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Post by Philip Chidlow » Wed Mar 21, 2007 11:07 pm

So is that 175/70 R14? Or does it reduce to 175/65R14?
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Post by MULLEY » Wed Mar 21, 2007 11:22 pm

i dont think it makes that much of a difference, i personally prefer the lower profile tyre as it should have more grip. Infact why not just fit some 185/60's, thats whats on my TZD?????

I think mine originally had 165/70 or 75's on, absolutely lethal in the wet, probably didnt help that the make of tyres were budget offerings though, perhaps good tyres in that size may have been better??

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Post by cacaolat » Thu Mar 22, 2007 9:27 am

I will have a look and let you know, 175/70 or 80 ?.
Mulley, there is one situation where slimmer tyres are better and that is on snow. ... me being from the Alps have experienced it a few times. (of course it depends on the brand as well)
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Post by jeremy » Thu Mar 22, 2007 9:50 am

I think the grip is largely dependant on the area in contact with the road as well as the rubber used. In the dry the pattern would seem to be immaterial as Grand Prix cars use slicks but in the wet things are rather different.

The tyre structure is important for keeping the tread in contact with the road and the lower the sidewall the better the tread is controlled (within limits)

However nothing is simple - and in the wet the pressure of the contact with the road becomes important as well it seems - so a bigger tyre with more contact area is more prone to aquaplaning whereas a skinny tyre will cut through the water.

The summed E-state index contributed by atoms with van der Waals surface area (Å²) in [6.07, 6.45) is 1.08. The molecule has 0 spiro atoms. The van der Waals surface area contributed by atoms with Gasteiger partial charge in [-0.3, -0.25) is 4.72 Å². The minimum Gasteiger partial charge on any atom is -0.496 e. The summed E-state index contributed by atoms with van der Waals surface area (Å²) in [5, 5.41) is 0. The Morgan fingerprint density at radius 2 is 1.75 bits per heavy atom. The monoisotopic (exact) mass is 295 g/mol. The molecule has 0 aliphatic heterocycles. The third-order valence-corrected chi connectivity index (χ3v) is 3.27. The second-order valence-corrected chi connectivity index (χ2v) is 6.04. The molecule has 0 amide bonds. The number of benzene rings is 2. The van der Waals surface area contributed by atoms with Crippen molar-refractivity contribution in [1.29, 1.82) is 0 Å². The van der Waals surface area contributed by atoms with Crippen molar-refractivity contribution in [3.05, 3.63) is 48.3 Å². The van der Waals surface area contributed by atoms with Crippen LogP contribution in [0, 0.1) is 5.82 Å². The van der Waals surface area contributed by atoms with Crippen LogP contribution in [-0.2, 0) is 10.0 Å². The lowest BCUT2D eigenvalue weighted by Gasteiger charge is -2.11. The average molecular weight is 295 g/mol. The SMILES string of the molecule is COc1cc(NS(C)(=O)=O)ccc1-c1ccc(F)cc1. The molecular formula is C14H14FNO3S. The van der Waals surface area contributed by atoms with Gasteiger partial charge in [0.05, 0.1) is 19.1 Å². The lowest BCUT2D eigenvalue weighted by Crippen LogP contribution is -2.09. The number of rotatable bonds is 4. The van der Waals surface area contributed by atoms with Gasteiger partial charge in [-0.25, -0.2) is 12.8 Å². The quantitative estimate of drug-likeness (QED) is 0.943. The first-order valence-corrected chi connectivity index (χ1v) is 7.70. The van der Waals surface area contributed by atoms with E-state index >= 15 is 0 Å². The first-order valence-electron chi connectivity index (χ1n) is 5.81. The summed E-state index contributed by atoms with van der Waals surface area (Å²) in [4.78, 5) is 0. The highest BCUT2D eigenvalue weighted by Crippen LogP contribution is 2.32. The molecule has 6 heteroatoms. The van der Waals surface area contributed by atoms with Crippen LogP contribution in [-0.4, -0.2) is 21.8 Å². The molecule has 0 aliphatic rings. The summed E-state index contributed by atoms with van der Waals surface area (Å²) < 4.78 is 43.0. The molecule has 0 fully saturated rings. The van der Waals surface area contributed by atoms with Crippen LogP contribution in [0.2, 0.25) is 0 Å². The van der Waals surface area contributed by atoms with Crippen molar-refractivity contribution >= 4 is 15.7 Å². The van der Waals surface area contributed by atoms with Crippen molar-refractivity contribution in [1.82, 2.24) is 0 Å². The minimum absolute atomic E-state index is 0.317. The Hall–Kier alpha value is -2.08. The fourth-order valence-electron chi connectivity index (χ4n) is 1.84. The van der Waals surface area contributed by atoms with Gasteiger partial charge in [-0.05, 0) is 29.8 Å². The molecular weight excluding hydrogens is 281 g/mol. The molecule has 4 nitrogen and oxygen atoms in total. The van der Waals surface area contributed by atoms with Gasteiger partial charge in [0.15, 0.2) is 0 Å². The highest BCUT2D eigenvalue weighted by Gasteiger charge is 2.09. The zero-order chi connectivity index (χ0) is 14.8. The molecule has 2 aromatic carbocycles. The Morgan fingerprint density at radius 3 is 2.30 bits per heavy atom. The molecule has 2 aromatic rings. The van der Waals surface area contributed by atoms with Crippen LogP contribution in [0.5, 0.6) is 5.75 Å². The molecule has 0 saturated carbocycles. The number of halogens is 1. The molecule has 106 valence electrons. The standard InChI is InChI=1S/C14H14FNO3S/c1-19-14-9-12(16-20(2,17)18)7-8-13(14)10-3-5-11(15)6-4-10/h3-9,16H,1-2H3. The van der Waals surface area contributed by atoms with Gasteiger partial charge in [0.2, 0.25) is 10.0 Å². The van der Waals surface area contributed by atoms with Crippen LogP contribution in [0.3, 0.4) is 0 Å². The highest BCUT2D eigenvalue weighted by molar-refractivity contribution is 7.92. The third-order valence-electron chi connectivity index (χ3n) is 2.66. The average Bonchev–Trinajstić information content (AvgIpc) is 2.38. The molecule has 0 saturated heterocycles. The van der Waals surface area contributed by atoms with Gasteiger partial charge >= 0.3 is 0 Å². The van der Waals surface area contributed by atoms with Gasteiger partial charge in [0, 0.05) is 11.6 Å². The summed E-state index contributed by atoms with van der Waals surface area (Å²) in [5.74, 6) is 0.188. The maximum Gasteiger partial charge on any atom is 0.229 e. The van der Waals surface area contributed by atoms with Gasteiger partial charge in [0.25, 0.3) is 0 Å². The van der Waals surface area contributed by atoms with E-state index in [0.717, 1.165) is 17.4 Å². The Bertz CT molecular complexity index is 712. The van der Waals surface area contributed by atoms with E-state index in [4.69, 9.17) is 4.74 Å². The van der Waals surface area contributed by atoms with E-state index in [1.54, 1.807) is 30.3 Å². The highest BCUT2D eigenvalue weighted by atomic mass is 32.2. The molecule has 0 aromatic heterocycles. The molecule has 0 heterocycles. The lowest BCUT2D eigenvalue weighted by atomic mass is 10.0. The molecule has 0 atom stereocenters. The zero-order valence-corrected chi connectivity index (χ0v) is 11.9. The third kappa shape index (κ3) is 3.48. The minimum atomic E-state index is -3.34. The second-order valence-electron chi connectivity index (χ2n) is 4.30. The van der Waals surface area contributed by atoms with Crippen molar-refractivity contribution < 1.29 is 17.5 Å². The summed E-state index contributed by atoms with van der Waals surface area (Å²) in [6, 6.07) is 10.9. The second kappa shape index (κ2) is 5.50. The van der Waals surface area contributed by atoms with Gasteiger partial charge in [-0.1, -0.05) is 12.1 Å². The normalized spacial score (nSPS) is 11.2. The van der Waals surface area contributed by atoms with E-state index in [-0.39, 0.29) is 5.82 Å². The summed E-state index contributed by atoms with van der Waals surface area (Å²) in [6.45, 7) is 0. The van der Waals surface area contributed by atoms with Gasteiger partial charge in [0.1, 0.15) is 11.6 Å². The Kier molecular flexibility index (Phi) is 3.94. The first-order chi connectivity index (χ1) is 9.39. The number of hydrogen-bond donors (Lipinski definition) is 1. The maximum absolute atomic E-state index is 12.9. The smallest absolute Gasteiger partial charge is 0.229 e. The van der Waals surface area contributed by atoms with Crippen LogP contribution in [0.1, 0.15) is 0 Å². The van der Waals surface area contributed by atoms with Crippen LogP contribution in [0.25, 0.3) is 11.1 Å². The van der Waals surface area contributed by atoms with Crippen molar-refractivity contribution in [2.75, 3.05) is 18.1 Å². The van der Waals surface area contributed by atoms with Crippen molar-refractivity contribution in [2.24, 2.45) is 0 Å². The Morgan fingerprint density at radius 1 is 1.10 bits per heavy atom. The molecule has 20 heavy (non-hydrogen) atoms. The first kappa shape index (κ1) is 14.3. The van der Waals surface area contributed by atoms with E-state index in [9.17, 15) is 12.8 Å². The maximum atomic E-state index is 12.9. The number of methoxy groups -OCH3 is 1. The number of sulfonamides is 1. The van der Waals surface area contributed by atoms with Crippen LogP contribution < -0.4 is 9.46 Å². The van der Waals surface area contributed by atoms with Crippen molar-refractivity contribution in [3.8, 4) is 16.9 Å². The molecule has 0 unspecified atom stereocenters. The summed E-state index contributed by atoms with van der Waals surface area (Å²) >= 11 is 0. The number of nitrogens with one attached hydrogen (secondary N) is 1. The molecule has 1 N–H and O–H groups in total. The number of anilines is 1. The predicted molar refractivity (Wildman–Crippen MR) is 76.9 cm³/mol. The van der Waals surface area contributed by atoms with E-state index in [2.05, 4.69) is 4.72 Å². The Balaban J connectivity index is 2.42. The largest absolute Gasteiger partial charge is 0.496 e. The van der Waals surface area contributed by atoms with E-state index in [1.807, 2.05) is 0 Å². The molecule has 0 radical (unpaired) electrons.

The other thing to be considered is the behaviour of the contact area under sideways force. We've all seen radial tyres parked partly on a kerb - with the unsupported bit sitting relatively straight. Imagine a car going round a corner - and - yes it leans - and - eventually - that lean is transmitted to the tyre - and - in the extreme the inside edge will start to lift - and then you get a rather exciting breakaway.

Originally radial tyres had an aspect ratio (tread width to wall height) of 80%. Many modern 'liquorice' tyres are about 40 or 45% - and while giving a sharper response as the small walls don't absorb much steering movement, they are even less able to keep the tread in contact with the road under cornering forces than a tyre with a higher aspect ratio - so if you do overcook your cornering the thing will let go more suddenly.

So within reason more tread in contact with the road is a good idea - and this comes from width and length - which is dependant on the circumfrence of the TYRE. When playing around with different sizes the overall diameter is something to be considered and also affects the speedo accuracy. What I suggest you should be looking at is a combination of wheel diameter, tread width and aspect ratio which gives virtually the same circumfrence - and so avoids speedo problems and also arch fouling by the tread (not walls necessarily) as well as maintaining the steering geometry (Watch the offsets of replacement rims)

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Post by MULLEY » Thu Mar 22, 2007 7:15 pm

cacaolat, i totally agree with you regarding tyre width in the snow, my little polo was ace in the snow, narrow tyres are just the job.

I am currently running 185/60 Winter Tyres & have found them to be very good, so they will be even better than thin summer tyres in the snow as the compounds are totally different.

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Post by cacaolat » Sat Mar 24, 2007 7:46 pm

Philip, yes I finally looked at the tyres of my car yes the are 175/70 R14 Michelin Energy's
former BX 16 TGS Meteor Auto owner. No space or time to do own repairs. My BX is now owned by another member of this forum.